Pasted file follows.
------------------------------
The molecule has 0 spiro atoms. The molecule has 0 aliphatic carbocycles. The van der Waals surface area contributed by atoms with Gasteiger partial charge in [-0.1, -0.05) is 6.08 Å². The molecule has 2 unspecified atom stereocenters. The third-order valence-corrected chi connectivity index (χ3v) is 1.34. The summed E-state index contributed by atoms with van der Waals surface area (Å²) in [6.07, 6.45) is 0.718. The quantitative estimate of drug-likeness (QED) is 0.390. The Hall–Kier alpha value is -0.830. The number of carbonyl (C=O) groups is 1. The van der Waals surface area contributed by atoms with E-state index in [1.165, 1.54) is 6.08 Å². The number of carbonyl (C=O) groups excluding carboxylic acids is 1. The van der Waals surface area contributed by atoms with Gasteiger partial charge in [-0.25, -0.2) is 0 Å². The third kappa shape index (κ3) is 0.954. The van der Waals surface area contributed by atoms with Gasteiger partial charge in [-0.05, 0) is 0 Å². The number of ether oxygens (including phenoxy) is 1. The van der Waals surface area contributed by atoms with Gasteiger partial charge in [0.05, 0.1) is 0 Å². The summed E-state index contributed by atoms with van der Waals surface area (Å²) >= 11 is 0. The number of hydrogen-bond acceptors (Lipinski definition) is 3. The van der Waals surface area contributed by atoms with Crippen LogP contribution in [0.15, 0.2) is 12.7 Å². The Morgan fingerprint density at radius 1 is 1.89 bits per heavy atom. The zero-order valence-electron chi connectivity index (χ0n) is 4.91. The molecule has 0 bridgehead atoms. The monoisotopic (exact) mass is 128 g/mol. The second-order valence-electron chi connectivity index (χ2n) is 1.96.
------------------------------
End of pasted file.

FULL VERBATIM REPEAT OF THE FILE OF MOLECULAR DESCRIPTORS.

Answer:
The molecule has 0 spiro atoms. The molecule has 0 aliphatic carbocycles. The van der Waals surface area contributed by atoms with Gasteiger partial charge in [-0.1, -0.05) is 6.08 Å². The molecule has 2 unspecified atom stereocenters. The third-order valence-corrected chi connectivity index (χ3v) is 1.34. The summed E-state index contributed by atoms with van der Waals surface area (Å²) in [6.07, 6.45) is 0.718. The quantitative estimate of drug-likeness (QED) is 0.390. The Hall–Kier alpha value is -0.830. The number of carbonyl (C=O) groups is 1. The van der Waals surface area contributed by atoms with E-state index in [1.165, 1.54) is 6.08 Å². The number of carbonyl (C=O) groups excluding carboxylic acids is 1. The van der Waals surface area contributed by atoms with Gasteiger partial charge in [-0.25, -0.2) is 0 Å². The third kappa shape index (κ3) is 0.954. The van der Waals surface area contributed by atoms with Gasteiger partial charge in [-0.05, 0) is 0 Å². The number of ether oxygens (including phenoxy) is 1. The van der Waals surface area contributed by atoms with Gasteiger partial charge in [0.05, 0.1) is 0 Å². The summed E-state index contributed by atoms with van der Waals surface area (Å²) >= 11 is 0. The number of hydrogen-bond acceptors (Lipinski definition) is 3. The van der Waals surface area contributed by atoms with Crippen LogP contribution in [0.15, 0.2) is 12.7 Å². The Morgan fingerprint density at radius 1 is 1.89 bits per heavy atom. The zero-order valence-electron chi connectivity index (χ0n) is 4.91. The molecule has 0 bridgehead atoms. The monoisotopic (exact) mass is 128 g/mol. The second-order valence-electron chi connectivity index (χ2n) is 1.96.